Take the 2-minute tour ×
Mi Yodeya is a question and answer site for those who base their lives on Jewish law and tradition and anyone interested in learning more. It's 100% free, no registration required.

I heard from an old Lithuanian/Polish Jew (frum from Lithuania/Poland). He says that he had a custom to eat colored eggs in his shtetl, and everyone did it.

Is this custom documented anywhere, and does anyone mention it?

share|improve this question
1  
@HahuGavra ohr.edu/ask_db/ask_main.php/241/Q3 –  Shmuel Brin May 7 '12 at 4:22
    
@AmHaaretzGamurMideoraysa theres an article about it here, although they fail to trace it to any written source, which seems to be what youre looking for. –  Hahu Gavra May 7 '12 at 4:27
    
Similar: judaism.stackexchange.com/q/22977 –  msh210 Dec 27 '12 at 13:59
    
sounds christian to me. i'm close with chabad and i never heard of it. –  Bracha yesterday
    
I only know this from family friends so take this with a grain of salt - In ex-soviet countries a lot of Jews had a lot of different costumes. For example they would eat Kosher and celebrate Hanukkah but also celebrate Novigod which is a non-religious but very close to Christmas holiday. –  Benjamin Gruenbaum 15 hours ago

1 Answer 1

up vote 7 down vote accepted

Despite it's apparent similarity to pagan practices dating back thousands of years, this custom exists in some communities (particularly among Lubavitchers and some other Chassidic groups) and dates back at least several decades. Similar customs (such as eating colored eggs on Purim) existed in Jewish communities in Afghanistan and Yemen, and women in Tunisia would write messages on eggs for Lag Ba'omer. These customs date back at least several decades, too.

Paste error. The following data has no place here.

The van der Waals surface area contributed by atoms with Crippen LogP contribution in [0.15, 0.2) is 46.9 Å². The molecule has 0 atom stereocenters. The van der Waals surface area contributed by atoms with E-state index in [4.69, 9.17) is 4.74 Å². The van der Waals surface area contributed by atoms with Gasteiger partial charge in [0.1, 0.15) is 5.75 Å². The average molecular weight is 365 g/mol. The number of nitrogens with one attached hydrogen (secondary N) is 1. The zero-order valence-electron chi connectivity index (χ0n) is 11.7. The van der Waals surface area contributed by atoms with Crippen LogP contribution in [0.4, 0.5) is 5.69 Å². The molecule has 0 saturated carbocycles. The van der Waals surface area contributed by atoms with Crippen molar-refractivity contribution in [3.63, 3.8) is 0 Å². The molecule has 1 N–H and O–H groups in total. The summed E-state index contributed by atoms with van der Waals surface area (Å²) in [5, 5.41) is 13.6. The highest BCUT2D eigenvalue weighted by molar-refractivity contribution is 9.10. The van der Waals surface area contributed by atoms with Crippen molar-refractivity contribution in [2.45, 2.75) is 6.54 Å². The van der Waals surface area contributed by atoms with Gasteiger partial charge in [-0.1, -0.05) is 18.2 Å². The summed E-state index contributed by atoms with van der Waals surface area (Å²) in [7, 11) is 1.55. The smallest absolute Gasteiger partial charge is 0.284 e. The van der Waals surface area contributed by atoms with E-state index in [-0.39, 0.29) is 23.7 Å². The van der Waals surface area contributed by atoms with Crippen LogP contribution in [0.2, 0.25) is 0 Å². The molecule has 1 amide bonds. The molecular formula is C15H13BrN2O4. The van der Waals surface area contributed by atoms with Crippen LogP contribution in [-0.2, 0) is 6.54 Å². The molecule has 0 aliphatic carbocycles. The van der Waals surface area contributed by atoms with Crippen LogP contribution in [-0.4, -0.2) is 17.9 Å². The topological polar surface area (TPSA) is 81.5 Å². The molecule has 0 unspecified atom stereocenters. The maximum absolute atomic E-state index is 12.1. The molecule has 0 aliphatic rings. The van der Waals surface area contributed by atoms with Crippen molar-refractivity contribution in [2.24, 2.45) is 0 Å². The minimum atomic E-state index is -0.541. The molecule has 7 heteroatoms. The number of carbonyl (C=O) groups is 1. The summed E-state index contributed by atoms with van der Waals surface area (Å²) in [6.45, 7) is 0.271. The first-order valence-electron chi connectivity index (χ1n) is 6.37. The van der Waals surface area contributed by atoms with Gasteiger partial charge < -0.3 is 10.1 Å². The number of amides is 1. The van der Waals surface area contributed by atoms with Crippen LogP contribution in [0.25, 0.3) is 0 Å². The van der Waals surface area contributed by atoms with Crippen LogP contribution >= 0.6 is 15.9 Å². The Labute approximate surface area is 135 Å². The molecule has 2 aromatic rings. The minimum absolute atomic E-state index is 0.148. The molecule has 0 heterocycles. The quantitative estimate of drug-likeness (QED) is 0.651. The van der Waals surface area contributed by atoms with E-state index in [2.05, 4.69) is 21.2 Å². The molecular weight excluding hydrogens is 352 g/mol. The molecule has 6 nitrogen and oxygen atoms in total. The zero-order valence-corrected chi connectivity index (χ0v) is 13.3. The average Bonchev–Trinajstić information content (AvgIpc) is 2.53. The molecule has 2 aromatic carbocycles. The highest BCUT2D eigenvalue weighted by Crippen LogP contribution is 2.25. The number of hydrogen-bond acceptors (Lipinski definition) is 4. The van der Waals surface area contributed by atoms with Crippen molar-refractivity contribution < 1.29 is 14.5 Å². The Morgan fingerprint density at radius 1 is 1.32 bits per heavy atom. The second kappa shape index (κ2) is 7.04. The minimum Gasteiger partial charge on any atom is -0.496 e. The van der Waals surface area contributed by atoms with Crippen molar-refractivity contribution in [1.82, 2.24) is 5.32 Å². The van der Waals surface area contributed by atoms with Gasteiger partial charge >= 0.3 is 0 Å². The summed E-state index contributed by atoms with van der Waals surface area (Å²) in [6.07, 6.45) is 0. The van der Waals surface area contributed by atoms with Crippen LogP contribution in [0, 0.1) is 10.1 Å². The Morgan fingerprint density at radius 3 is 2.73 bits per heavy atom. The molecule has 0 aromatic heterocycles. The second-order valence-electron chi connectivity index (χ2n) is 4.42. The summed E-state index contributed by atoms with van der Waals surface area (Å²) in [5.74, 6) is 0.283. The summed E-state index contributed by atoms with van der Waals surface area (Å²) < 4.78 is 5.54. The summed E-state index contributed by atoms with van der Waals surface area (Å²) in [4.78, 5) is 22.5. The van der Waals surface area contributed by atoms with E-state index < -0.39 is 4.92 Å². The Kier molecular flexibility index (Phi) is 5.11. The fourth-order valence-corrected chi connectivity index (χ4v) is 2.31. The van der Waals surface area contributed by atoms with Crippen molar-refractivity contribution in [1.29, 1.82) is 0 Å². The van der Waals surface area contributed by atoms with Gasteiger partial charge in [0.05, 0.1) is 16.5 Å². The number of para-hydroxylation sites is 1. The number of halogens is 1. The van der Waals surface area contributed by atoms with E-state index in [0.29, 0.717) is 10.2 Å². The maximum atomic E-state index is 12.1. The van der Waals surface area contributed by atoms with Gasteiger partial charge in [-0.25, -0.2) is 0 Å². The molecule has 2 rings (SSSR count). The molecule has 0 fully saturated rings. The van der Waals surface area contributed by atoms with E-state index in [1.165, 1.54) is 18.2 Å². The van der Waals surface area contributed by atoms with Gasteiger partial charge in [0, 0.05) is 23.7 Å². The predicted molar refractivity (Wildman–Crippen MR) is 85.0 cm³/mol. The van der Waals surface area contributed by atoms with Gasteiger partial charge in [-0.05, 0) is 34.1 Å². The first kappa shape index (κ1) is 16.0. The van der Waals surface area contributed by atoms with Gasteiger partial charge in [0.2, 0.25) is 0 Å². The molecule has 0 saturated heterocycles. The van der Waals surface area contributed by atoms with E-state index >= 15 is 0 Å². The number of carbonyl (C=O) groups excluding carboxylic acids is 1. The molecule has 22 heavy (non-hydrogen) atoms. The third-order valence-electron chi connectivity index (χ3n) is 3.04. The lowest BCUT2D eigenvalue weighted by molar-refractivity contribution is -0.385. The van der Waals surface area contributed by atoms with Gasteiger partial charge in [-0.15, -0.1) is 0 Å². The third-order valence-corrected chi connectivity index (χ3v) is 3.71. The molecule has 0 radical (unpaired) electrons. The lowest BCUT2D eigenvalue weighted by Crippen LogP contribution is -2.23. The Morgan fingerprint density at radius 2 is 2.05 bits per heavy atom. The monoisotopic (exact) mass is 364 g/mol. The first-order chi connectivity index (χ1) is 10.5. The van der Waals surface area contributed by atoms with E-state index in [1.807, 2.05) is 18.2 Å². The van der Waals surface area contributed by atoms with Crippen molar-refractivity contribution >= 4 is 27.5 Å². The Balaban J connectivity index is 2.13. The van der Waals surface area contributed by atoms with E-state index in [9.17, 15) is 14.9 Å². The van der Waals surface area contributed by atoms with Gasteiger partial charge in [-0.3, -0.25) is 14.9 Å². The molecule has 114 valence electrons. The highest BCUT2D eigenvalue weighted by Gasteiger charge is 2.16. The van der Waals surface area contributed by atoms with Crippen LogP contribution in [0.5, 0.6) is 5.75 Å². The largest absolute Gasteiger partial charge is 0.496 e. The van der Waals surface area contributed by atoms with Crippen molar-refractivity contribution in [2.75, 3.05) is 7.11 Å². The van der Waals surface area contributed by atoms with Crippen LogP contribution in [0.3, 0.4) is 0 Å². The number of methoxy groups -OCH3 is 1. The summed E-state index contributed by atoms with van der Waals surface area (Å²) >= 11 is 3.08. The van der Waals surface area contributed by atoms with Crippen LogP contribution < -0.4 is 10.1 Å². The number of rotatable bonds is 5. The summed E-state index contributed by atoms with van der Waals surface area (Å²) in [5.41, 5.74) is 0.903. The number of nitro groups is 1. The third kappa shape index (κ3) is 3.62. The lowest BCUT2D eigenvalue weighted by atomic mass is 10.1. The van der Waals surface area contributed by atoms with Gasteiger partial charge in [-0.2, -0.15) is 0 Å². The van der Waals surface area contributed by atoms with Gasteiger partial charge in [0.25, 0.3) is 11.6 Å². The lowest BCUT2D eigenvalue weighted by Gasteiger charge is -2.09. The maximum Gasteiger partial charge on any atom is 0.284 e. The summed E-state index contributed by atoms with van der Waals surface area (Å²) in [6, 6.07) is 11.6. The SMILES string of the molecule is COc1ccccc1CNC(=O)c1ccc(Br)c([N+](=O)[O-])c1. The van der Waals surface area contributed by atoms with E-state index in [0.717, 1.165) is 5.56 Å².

The customs of these various kehillos may share a common origin, but how much farther back these various customs extend may be a matter of speculation. Interestingly, the earliest known pagan custom originated in Persia around the time of Purim, and may therefore have been adapted from a Jewish custom for Purim.

share|improve this answer
    
+1. Re "women in Tunisia would write messages on eggs for Lag Ba'omer": note that that's a chasidic custom for upshern also. I wonder whether the two bear a common origin (especially inasmuch as many upshernishen (is that the plural?) are on lag baomer). –  msh210 May 7 '12 at 5:55
2  
Minhag Chabad is to color eggs brown during the cooking process: hebrewbooks.org/pdfpager.aspx?req=30483&st=&pgnum=290 –  Curiouser May 7 '12 at 6:57
    
@Curiouser: In the fine print he says that this is Minhag Karlin as well. He doesn't bring it there, but the eggs are browned by cooking them with onion peels. –  Menachem May 7 '12 at 9:37
1  
@Curiouser: I don't know that I'd call that official Minhag Chabad, though. It may just have been the Rebbe's personal custom. –  Alex May 7 '12 at 13:52

Your Answer

 
discard

By posting your answer, you agree to the privacy policy and terms of service.

Not the answer you're looking for? Browse other questions tagged or ask your own question.